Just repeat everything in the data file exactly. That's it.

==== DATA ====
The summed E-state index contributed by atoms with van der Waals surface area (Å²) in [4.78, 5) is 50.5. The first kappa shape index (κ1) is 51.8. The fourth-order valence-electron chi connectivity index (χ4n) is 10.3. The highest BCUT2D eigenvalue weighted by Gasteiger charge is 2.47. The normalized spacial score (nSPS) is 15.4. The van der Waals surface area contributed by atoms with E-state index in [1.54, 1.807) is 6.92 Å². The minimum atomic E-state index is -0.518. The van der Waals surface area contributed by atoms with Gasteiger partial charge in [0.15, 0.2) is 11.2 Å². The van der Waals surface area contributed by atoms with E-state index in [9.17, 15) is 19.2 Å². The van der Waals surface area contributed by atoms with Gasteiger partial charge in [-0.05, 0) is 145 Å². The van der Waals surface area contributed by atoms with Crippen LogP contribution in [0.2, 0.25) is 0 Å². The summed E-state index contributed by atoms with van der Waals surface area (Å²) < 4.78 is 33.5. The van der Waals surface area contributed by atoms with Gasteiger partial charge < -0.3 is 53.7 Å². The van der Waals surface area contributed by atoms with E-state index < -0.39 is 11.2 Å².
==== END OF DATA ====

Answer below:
The summed E-state index contributed by atoms with van der Waals surface area (Å²) in [4.78, 5) is 50.5. The first kappa shape index (κ1) is 51.8. The fourth-order valence-electron chi connectivity index (χ4n) is 10.3. The highest BCUT2D eigenvalue weighted by Gasteiger charge is 2.47. The normalized spacial score (nSPS) is 15.4. The van der Waals surface area contributed by atoms with E-state index in [1.54, 1.807) is 6.92 Å². The minimum atomic E-state index is -0.518. The van der Waals surface area contributed by atoms with Gasteiger partial charge in [0.15, 0.2) is 11.2 Å². The van der Waals surface area contributed by atoms with E-state index in [9.17, 15) is 19.2 Å². The van der Waals surface area contributed by atoms with Gasteiger partial charge in [-0.05, 0) is 145 Å². The van der Waals surface area contributed by atoms with Crippen LogP contribution in [0.2, 0.25) is 0 Å². The summed E-state index contributed by atoms with van der Waals surface area (Å²) < 4.78 is 33.5. The van der Waals surface area contributed by atoms with Gasteiger partial charge < -0.3 is 53.7 Å². The van der Waals surface area contributed by atoms with E-state index < -0.39 is 11.2 Å².